A sixth reason I would suggest, however, is found in the Muslim's own prayer regime. 

Is it any wonder that Muslims are resistant to Christianity when their supposed prophet inoculated his followers against the truths of the Gospel by having them pray a schizophrenic prayer to God that shuts them out of the Gospel's life?

Objectively measured in the light of Christ, the Muslim is praying to the one God, on the one hand, while praying, on the other hand, that he or she never be found on the only way to that one God: Jesus Christ.  Thus, the Muslim is placed in a sort of prayer doldroms, where the prayer up is exactly negated by the prayer down.  The Muslim's supposed prophet gave him a sort of pushmi-pullyu kind of prayer, where the prayer to the one God is contradicted in the same breath by a prayer against Christ.

Regardless of the reason or reasons for the Muslim resistance to conversion, and regardless of whether we succeed or fail in our efforts, we are called to preach the Gospel to all nations, and baptize all of them in the name of the Father, the Son, and the Holy Spirit. (Matt. 28:19; Mark 16:15)  It is uncontrovertible that this mandatum of Christ includes--perhaps even a fortiori in our day--the Muslim nation, the Mulsim umma

Until God's spirit works in the Muslim lands and among the Muslim peoples, however, and Muslims are given the grace of conversion, it seems that we as Christians ought to do a number of things.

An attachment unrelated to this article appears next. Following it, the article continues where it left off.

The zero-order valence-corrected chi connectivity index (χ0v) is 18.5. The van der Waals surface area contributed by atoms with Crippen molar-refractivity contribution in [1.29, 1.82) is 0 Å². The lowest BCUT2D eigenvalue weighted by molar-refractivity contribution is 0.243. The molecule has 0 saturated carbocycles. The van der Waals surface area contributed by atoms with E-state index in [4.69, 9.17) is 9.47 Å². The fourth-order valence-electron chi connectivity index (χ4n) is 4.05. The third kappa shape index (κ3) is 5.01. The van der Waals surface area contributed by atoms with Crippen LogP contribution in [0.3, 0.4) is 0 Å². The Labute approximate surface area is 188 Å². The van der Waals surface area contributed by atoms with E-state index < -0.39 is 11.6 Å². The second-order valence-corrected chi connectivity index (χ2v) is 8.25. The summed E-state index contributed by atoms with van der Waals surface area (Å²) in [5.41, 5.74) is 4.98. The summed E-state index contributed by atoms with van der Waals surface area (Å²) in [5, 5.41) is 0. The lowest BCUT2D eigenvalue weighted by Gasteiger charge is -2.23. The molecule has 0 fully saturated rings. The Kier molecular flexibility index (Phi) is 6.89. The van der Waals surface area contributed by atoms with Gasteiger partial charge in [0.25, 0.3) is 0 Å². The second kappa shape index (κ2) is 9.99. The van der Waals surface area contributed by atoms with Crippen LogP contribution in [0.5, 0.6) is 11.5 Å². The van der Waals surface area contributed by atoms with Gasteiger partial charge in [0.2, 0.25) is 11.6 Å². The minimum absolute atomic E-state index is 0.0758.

First, invoke the prayer of Jesus on the Cross for Muslims: "Forgive them Father, for they know not what they do."  (Luke 23:34)  I believe, as do those missionaries who work among Muslims, this is true for a huge number of Muslims.

Second, pray to the Blessed Trinity and the entire heavenly court of saints, particularly the Blessed Virgin Mary and the Christians martyred by Islam, for the conversion of Muslims, perhaps even seventeen times a day.  I have seen where one visionary in France advocated praying the Rosary for the conversion of Muslims, adding the prayer, "For the Holy Wounds of Jesus and the Tears of Your Mother," on the large beads, and "Gentle Father, let them know your Son," on the small beads as a means to that end.  Regardless what form is used, and none is prescribed by the Church, we ought each day be praying for the conversion of Muslims to Christ.   For this appears to be an instance where for "man this is impossible, but with God all things are possible."  (Matt. 19:36)  

Third, we should nurse within our selves a love for Muslims (to be distinguished from Islam), and we should make sure never to develop any sort of hatred of them.  Befriend them.  The only hatred we are allowed against Muslims is what used to be called odium theologicum, a theological hatred, which is a hatred of the antichrist doctrines of Islam only, and which must exist without even the least residual upon the Muslim person himself.  An odium theologicum should never translate into an odium Mussulmanorum, a hatred of the Muslims themselves.  If you begin to hate Muslims, get out of the fight until you lose your hate.